We stood at Pendennis Point on the jagged rocks, the rain like sea-spray, watching the water swell and roll, debating whether or not to go in. I think our minds were made up as soon as we saw the sea, but we played with the possibility for five minutes or so – not because of any dare-devilish tendencies or macho pride, but merely out of disappointment.
Instead of throwing ourselves into the waves, we went to the old keep and talked about fatherhood.
Went to the Meat Counter and had the best burger I’ve ever eaten. Wolfed it and washed it down with a pint of Harbour pilsner. Resolved myself to eat one a week when I’m working and can afford it.
I hardly ever eat meat; I’m allowed one weekly treat.
I switch on the CD player. Jamiroquai comes on, and for a moment I’m confused, and then I feel a little pang as I realise it must’ve been Laurence, yesterday, as we drove him to the station.
Our goodbye was rushed, the train due to leave any minute. He leant through the front passenger side and we hugged, and then he ran off up the platform as I pulled away.
I turn left onto Western Promenade Road, drive past the Jubilee Pool, and there, as I round the bend, I see St. Michael’s Mount.
‘Have you been to Penzance, yet?’ My nan would always ask. ‘Have you seen St. Michael’s Mount?’
My answer was always the same.
And now, finally, here I am, looking out over the sparkling sea at St. Michael’s Mount, cut off by high tide, the chapel cresting the peak.
I feel my throat close and my vision goes soft-focus, like a lens misted with sea-spray.
I blink and focus on the road ahead.
I drove back from Hayle with a difficult decision to make, but a weekend to mull it over.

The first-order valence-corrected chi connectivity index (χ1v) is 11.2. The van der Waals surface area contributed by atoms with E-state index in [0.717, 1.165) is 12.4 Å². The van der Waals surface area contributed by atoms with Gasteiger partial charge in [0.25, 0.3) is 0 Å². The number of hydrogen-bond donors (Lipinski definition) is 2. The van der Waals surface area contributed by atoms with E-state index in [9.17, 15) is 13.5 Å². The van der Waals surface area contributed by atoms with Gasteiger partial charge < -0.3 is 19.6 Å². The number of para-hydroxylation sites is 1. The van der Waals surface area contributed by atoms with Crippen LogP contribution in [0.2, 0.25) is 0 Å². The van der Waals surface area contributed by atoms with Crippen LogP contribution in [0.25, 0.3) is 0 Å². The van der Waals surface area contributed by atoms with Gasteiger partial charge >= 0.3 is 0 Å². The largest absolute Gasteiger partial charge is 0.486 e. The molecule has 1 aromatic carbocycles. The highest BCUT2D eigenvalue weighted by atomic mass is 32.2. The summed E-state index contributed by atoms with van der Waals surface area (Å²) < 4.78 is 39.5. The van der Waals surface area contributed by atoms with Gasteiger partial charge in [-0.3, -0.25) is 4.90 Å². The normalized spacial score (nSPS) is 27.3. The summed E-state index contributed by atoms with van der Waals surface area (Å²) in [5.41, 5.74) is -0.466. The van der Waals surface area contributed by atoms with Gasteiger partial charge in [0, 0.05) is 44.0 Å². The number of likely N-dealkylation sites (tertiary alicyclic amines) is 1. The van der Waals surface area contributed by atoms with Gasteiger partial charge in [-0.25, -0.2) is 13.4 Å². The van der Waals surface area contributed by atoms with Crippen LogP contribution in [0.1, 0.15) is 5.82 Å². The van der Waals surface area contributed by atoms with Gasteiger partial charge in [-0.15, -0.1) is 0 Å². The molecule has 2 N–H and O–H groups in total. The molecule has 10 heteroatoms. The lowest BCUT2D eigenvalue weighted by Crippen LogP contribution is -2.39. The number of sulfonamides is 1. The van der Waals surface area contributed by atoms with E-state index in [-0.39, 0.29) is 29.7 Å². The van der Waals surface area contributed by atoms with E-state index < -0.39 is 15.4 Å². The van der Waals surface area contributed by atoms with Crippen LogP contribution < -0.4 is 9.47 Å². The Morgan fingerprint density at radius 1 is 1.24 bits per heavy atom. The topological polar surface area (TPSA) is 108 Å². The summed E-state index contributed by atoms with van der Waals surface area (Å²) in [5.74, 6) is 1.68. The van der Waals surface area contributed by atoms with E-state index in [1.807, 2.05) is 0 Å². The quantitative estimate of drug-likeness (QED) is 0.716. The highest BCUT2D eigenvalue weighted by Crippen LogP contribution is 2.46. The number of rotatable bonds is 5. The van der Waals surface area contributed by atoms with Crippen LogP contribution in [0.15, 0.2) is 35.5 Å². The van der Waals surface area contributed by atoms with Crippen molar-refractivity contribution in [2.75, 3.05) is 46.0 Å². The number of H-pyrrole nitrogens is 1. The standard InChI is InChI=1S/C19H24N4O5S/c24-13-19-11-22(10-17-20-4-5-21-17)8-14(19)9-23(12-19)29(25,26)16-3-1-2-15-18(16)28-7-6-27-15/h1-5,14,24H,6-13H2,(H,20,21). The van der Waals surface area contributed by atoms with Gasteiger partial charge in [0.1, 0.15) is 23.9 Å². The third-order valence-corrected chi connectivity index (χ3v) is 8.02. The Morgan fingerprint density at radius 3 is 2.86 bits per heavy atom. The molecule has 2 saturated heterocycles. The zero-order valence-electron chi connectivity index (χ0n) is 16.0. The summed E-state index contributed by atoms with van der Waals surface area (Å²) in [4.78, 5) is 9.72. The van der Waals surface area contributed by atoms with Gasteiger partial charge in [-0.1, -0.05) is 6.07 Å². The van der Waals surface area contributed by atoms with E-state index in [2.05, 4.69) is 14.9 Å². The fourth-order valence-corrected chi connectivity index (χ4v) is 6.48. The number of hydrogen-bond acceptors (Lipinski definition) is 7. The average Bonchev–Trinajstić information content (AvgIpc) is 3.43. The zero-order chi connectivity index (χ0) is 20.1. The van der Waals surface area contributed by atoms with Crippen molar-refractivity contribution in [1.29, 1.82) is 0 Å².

Paddy and I stand at Pendennis Point, on the jagged rocks, the sun a burning orange globe sinking in the distance.
The sea is movement and colour. Deep steel-blue purple pink orange flashing white. The lapping waves with their sharp peaks look like an impossible mountain range, falling and reforming over aeons. I feel that familiar sense of insignificance that I often have when faced with the sea. I consider having a cigarette. I change my mind. I remain smoke-free.
Reclined on the sofa with Audrey asleep in my arms, trying to dislodge raspberry seeds from between my teeth (roughing up the tip of my tongue) and reading Any Human Heart by William Boyd. This book belonged to my nan.
It is the epistolary form of the novel that has moved me to write this post (as always, reading inspires writing).
I have been neglecting my blog. I have forgotten what it is for – but this week has reminded me.
I have made my decision. In fact, I made it on Friday evening, but these two nights have allowed time for it to sink and settle in as a certainty, rather than it just floating around with the other options.
At my desk, I finish writing this post. Beside me the Rubáiyát of Omar Khayyám lies open – my nan’s copy from 1945; Has anyone even read this? – our yearbook anthology; a pocked lump of temerite serpentine from Kynance Cove, black and white and red; beer mats, books, other artefacts.
My partner comes in and rests her head on my shoulder. It’s time to leave this world of words, I have things to do.